It’s become pretty standard these days to write columns explaining “how to fix X institution”, be it the Pro Bowl, the NCAA tournament, the college bowl system, Hollywood movies, Homeland, The Walking Dead, etc. These types of columns tend to be hyperbolic and humorless in nature, advocating for wild changes that are neither plausible or all that creative in the first place. NBA All-Star weekend is one such event, and we’ve reached a point in the event’s history that unless you’re under the age of fifteen, the weekend is completely unsalvageable. The chief problem seems to be that the league’s narrowly-focused star-laden mission statement is given the night off on the one eve when it’s non-expendable.
Let me open this by saying that I don’t particularly care for or about NBA All-Star weekend. It’s mindless filler, and unless I can get together some sort of gambling pool, I’m resigned to the fact that just about every year I’ll passively watch it at my house with a laptop in front of me or passively watch it at a bar with a cocktail in hand. It doesn’t really matter what they do to change it, what events they add or who they can convince to participate in their various competitions: 90% of my attention will inevitably be procured elsewhere while I catch updates out of the corner of my eye. That said, a lot of people look forward to this thing, and it just couldn’t seem more uneventful. From the almost objectively dreadful music (and I usually like Alicia Keys) to the various competitions that induce the sound like 10,000 sequential pins dropping, it’s difficult to imagine anyone walking away from All-Star Weekend feeling like their time or money was well-spent.
The televising of All-Star Weekend tends to go like this: Friday night they play a celebrity basketball game and a rookies vs. sophomores game. The masses are notably ambivalent about what happens in either of these games and the potential outcomes, but not less so than the actual participants. Saturday is the Shooting Stars Challenge, the Skills Challenge, the 3-Point Contest and the Dunk Contest. These events are bridged together by generic pop music that anyone with a fully developed frontal lobe and low-threshold for manufactured, low-tech, psuedo-pop garbage will abhor. It’s the NBA’s magnum opus of televised spectacles, second only to pregame coverage of the Super Bowl in the country, nay, THE WORLD. It’s all contrived style and no substance. The 3-point contest seems to be the only event that holds up to its earlier years, and that’s because the event will occasionally still attract A-list players. Otherwise, these competitions the NBA puts on are as forgettable as they are bland.
This all leads into the all-star game on Sunday, and given all the drinking that takes place during this weekend, it makes sense that the game itself feels like a poetic hangover in motion. For roughly three hours the best players in the league trudge up and down the court with all the enthusiasm of a toddler going to the dentist. The last five to ten minutes (depending on the scoring margin) there is a concerted effort given from both sides, but the game doesn’t feel or look like basketball until then. When you consider that the effort will look somewhat halfhearted from a lot of players during actually regular season games, none of this should come as a surprise.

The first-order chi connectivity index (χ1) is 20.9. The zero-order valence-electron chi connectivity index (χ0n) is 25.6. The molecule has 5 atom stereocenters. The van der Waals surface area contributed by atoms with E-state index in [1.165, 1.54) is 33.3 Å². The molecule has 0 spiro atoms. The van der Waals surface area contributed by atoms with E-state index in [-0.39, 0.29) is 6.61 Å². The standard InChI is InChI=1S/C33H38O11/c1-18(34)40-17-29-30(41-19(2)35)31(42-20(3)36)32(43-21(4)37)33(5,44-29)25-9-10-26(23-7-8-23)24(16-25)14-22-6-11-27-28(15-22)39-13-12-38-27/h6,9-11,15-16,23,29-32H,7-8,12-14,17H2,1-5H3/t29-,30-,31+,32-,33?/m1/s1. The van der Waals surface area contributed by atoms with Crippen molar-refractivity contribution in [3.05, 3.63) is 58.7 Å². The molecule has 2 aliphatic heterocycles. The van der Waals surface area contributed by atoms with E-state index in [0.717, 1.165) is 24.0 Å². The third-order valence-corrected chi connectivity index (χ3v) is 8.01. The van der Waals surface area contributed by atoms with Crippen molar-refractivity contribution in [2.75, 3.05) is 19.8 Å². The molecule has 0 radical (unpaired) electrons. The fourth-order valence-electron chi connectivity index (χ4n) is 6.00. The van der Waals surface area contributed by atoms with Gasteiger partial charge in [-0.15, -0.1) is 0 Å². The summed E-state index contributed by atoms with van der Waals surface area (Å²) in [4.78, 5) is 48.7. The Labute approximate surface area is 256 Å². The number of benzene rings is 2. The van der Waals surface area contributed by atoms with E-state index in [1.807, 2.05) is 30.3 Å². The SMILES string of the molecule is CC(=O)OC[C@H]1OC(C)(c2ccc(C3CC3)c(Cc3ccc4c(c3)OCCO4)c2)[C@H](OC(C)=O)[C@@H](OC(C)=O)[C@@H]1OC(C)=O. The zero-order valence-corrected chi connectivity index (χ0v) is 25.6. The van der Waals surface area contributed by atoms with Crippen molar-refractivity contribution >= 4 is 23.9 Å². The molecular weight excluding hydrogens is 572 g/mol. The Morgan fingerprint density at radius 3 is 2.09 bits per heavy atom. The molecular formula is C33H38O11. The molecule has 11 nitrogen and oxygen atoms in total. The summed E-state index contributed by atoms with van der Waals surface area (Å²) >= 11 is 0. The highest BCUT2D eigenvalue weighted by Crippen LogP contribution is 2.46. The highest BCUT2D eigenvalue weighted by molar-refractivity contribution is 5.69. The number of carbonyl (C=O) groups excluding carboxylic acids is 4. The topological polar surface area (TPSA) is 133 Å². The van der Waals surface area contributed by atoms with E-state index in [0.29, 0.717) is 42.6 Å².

But the disappointment of the game isn’t what people are complaining about when they take the NBA to task for their all-star weekend, it’s All-Star Saturday. It’s the artifical energy pumped into the arena via Fall Out Boy and various synthesizers that’s supposed to culminate in the weekend’s signature event, the dunk contest, that is often just as much of a letdown as everything leading up to it. We’ve had maybe one noteworthy dunk contest since 2000 — which was done in the aftermath of the strike shortened 1998-99 season and is probably the best dunk contest in the history of the league — and that was 2006, when Nate Robinson beating out Andre Iguodala in a somewhat sketchy decision by the fans. Even with that mostly being a resounding success, the only thing anyone remembers from the past thirteen dunk contests is LeBron saying at the 2010 installment he’d be competing in it the following season, something he never actually followed through on. Yes, it’s been a vastly bleak experience ever since 2000, highlighted mostly by actual all-stars excitedly mugging from the sidelines at the feats of their backups, yet seldom actually volunteering to participate themselves. It’s at the point where the dunk contest feels like a form of hazing, where the younger bench players are subjected to public mockery by their supposed mentors. The over-exhuberant reactions after each dunk from the leagues A-listers could easily be mistaken for sarcasm.